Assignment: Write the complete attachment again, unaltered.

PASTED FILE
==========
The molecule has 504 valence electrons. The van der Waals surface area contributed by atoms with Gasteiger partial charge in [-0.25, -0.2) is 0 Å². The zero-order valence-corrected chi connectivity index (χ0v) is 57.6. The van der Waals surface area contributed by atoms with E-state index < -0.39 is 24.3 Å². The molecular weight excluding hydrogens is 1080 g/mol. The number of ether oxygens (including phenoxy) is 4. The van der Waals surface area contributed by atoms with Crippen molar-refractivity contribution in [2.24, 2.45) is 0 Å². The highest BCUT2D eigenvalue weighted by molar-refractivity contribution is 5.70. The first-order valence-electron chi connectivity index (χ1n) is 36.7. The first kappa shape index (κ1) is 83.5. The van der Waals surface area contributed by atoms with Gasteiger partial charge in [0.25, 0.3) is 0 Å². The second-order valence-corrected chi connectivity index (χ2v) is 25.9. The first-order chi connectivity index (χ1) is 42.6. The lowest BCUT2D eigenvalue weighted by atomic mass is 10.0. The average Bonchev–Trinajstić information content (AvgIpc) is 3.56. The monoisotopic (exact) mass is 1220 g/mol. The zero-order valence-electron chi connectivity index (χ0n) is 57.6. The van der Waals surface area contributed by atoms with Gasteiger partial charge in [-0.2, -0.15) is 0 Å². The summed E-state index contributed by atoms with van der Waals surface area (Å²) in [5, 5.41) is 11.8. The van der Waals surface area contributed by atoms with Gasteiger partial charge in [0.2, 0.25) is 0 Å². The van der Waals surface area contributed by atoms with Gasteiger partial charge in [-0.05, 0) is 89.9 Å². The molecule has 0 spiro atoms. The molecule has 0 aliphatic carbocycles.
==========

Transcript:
The molecule has 504 valence electrons. The van der Waals surface area contributed by atoms with Gasteiger partial charge in [-0.25, -0.2) is 0 Å². The zero-order valence-corrected chi connectivity index (χ0v) is 57.6. The van der Waals surface area contributed by atoms with E-state index < -0.39 is 24.3 Å². The molecular weight excluding hydrogens is 1080 g/mol. The number of ether oxygens (including phenoxy) is 4. The van der Waals surface area contributed by atoms with Crippen molar-refractivity contribution in [2.24, 2.45) is 0 Å². The highest BCUT2D eigenvalue weighted by molar-refractivity contribution is 5.70. The first-order valence-electron chi connectivity index (χ1n) is 36.7. The first kappa shape index (κ1) is 83.5. The van der Waals surface area contributed by atoms with Gasteiger partial charge in [0.25, 0.3) is 0 Å². The second-order valence-corrected chi connectivity index (χ2v) is 25.9. The first-order chi connectivity index (χ1) is 42.6. The lowest BCUT2D eigenvalue weighted by atomic mass is 10.0. The average Bonchev–Trinajstić information content (AvgIpc) is 3.56. The monoisotopic (exact) mass is 1220 g/mol. The zero-order valence-electron chi connectivity index (χ0n) is 57.6. The van der Waals surface area contributed by atoms with Gasteiger partial charge in [-0.2, -0.15) is 0 Å². The summed E-state index contributed by atoms with van der Waals surface area (Å²) in [5, 5.41) is 11.8. The van der Waals surface area contributed by atoms with Gasteiger partial charge in [0.2, 0.25) is 0 Å². The van der Waals surface area contributed by atoms with Gasteiger partial charge in [-0.05, 0) is 89.9 Å². The molecule has 0 spiro atoms. The molecule has 0 aliphatic carbocycles.